According to OSHA, trenching can be some of the most hazardous work on a construction site. Trench collapses and cave-ins are a very possible outcome if workers are not being cautious and following safe practices. In order to reduce trenching incidents and prevent workers from suffering serious injuries, follow the tips listed below. 

5 Key Things You Should Know to Stay Safe:

  1. Ensure there’s a safe way to enter and exit
  2. Trenches must have cave-in protection
  3. Keep materials away from the edge of the trench 
  4. Look for standing water or other hazards
  5. Never enter a trench unless it has been properly inspected  

When it comes to trenching, the greatest threat to workers’ safety are collapses or cave-ins. To prevent this  from occurring, be sure to :

  • SLOPE or bench trench walls
  • SHORE trench walls with supports
  • SHIELD trench walls with trench boxes 

 What is Sloping?

Sloping refers to cutting back the trench wall at an angle to create a slope. Benching is the act of creating steps (like long benches) to travel up and down the earthen wall. Both systems can be used by themselves or in conjunction with one another.

What is Shoring?

Shoring means that a support system made of timber, mechanical parts, or hydraulic systems that help prevent a cave-n are installed. This helps to provide an extra later of protection to prevent collapses.

What is Shielding? 

Trench shields are meant to protect workers should a cave-in or a collapse occur. It is important to keep in mind that no one should be in the shield when it’s being moved.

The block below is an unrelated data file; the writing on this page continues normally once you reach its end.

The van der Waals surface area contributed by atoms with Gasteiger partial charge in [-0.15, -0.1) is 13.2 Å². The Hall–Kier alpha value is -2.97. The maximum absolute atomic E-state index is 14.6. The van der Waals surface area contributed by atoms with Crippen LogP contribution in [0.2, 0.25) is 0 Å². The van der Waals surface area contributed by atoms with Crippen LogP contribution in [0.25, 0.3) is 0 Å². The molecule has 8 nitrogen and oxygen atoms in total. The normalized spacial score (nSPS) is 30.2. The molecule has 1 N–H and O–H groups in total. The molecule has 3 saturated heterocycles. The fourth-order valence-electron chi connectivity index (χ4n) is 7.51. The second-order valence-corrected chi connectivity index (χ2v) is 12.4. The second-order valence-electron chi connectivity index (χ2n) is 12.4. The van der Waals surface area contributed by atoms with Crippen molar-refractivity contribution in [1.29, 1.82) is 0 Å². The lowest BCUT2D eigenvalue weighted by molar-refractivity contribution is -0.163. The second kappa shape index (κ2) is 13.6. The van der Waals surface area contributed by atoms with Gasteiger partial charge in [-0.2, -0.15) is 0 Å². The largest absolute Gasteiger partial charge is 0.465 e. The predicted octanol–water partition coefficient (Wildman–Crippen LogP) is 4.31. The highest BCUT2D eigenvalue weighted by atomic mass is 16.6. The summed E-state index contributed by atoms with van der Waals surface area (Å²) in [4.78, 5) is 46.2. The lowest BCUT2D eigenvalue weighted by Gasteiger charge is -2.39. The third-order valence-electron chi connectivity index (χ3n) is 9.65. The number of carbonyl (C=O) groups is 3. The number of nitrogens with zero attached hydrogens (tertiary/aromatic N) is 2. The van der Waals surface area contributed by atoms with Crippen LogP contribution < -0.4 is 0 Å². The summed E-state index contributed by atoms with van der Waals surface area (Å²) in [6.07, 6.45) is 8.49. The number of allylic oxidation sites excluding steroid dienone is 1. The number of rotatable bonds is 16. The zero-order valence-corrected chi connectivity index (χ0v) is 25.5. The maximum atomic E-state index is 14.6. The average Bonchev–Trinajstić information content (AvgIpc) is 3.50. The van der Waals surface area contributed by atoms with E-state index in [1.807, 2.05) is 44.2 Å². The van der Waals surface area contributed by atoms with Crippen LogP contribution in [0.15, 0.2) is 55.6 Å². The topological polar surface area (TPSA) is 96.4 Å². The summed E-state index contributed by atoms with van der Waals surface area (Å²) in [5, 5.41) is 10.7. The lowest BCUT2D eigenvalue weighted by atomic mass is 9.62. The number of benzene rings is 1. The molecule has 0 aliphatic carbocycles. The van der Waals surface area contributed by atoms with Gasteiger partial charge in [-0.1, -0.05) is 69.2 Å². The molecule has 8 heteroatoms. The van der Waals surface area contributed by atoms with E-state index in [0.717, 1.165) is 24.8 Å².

Be cautious of Exposure to Falling Loads. 

According to OSHA [link] No employee shall be permitted underneath loads handled by lifting or digging equipment. Employees shall be required to stand away from any vehicle being loaded or unloaded to avoid being struck by any spillage or falling materials.

Inspect Trenches Regularly 

Trenches should be inspected regularly — before the start of work and multiple times throughout the working day. If there is a rainstorm or any other natural events, inspections also have to take place afterwards. The individual in charge of inspections should be a “competent person” as described by OSHA. 

A competent person must be a professional engineer, trained in:

  • identifying possible and current dangers
  • Dangerous and hazardous working conditions for employees
  • Eliminating dangers promptly 

Install Safe Enter and Exit Points

According to OSHA standards, employers must provide safe and easy modes for access and egress for trenches deeper than four feet. Ladders or ramps are oftentimes used — the entrances and exits must also be within 25 ft of employees at all times. 

Install Safety Signs 

Installing safety signs helps to alert workers, or anyone walking in the vicinity of a trench to be extra cautious of where they are going. The sign should be visible and clear enough so workers can easily spot it and know to avoid entering the danger zone. 

Hazards to Be Aware of 

By being informed on trenching hazards ahead of time, workers can be aware of what they should be looking out for. This way, they can take action, make fast decisions, and know how to react in the event a dangerous situation arises. The list below includes some hazards workers should be aware of while working in a trench:

  • Cave-ins
  • Falling debris or equipment 
  • Flooding or water accumulation
  • Hazardous atmosphere exposure
  • Mobile equipment around the trench

At Frontier Industrial, maximizing the safety of workers is our number one priority. With proper training and knowledge of hazards to look out for, workers will be better protected on the job. 

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